Hope for ALS patients: Parkinson’s drug shows promise in early trials

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Imagine slowly losing control over your muscles, not being able to move or talk. That’s what happens with Amyotrophic Lateral Sclerosis (ALS), also known as Lou Gehrig’s disease.

This terrible illness is currently incurable. The only treatments available right now are meant to manage symptoms and provide comfort. But now, there may be a ray of hope for people suffering from ALS.

Testing a New Treatment: Ropinirole

Scientists from Japan have found that a drug called ropinirole, which is usually used to treat Parkinson’s disease, might help delay the progression of ALS.

This could mean that people with ALS could have better control over their muscles for a longer time.

This discovery came from a clinical trial where they tested the drug on ALS patients to see if it was safe and could possibly help them.

How They Did the Testing

The team of researchers, led by Hideyuki Okano from the Keio University School of Medicine in Tokyo, worked with 20 patients who had ALS.

They had a careful plan for the trial: For the first 24 weeks, some patients were given ropinirole, while others were given a placebo (a pill that looks like the medicine but doesn’t do anything).

Then, for the next 24 weeks, all the patients were given ropinirole.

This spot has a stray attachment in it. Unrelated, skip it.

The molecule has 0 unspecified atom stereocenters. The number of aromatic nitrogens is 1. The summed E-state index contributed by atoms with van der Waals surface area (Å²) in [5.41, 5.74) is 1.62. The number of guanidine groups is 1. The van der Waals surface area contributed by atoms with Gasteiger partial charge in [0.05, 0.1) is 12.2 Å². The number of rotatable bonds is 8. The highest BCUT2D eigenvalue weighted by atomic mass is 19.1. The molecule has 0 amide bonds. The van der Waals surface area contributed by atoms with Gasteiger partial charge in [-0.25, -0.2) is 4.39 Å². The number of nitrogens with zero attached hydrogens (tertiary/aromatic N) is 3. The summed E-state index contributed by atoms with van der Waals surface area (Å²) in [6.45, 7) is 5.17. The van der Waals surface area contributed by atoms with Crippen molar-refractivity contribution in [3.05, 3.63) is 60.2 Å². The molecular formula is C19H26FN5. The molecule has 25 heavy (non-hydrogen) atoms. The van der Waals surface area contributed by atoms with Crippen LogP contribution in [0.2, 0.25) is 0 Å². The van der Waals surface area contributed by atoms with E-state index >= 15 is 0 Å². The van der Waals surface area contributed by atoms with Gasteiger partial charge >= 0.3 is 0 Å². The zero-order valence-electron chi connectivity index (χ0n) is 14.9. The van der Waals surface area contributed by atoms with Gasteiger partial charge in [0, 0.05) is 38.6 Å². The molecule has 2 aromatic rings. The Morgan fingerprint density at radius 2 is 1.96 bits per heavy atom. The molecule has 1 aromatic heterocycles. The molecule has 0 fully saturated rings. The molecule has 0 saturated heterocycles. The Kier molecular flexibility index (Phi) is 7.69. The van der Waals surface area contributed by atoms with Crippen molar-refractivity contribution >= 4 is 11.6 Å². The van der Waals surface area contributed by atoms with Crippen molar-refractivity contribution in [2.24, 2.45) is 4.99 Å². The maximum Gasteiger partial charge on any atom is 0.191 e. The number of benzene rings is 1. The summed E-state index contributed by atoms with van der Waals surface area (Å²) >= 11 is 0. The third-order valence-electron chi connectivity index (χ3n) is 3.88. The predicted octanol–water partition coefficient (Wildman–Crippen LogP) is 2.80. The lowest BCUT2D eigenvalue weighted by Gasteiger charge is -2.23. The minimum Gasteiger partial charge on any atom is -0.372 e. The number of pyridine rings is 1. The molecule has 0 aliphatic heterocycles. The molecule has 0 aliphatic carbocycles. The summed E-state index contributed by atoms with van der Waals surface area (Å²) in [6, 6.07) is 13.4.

During the trial, they kept a close watch on the patients to see how their disease was progressing.

They looked at things like how active the patients were, how much they could move on their own, how strong their muscles were, and how well their lungs were working.

What They Found

After all the testing, they found that the patients who had been given ropinirole were more active and their disease didn’t progress as quickly as those who were given the placebo.

They also found that the drug was safe to use in people with ALS.

However, the patients who started taking ropinirole halfway through the trial didn’t show the same improvements.

This led the scientists to believe that the treatment might work better if it’s started early and given for a longer period of time.

More Discoveries in the Lab

Along with the clinical trial, the researchers also did some lab experiments. They took some of the patients’ blood and used it to create special cells called induced pluripotent stem cells.

These cells can become any type of cell in the body, and the researchers turned them into motor neurons, the type of cells that are affected in ALS.

When they compared these motor neurons to healthy ones, they saw some big differences. But when they treated the ALS motor neurons with ropinirole, many of these differences decreased.

This suggested that ropinirole might be helping to correct some of the problems caused by ALS.

What’s Next?

While these results are promising, more research needs to be done. The scientists hope to do more studies and eventually create a way to predict which patients will respond best to ropinirole.

This could mean a big step forward in treating ALS and giving hope to those affected by this devastating disease.

If you care about Parkinson’s disease, please read studies about Vitamin E that may help prevent Parkinson’s disease, and Vitamin D could benefit people with Parkinson’s disease.

For more information about brain health, please see recent studies about new way to treat Parkinson’s disease, and results showing COVID-19 may be linked to Parkinson’s disease.

The study was published in Cell Stem Cell.

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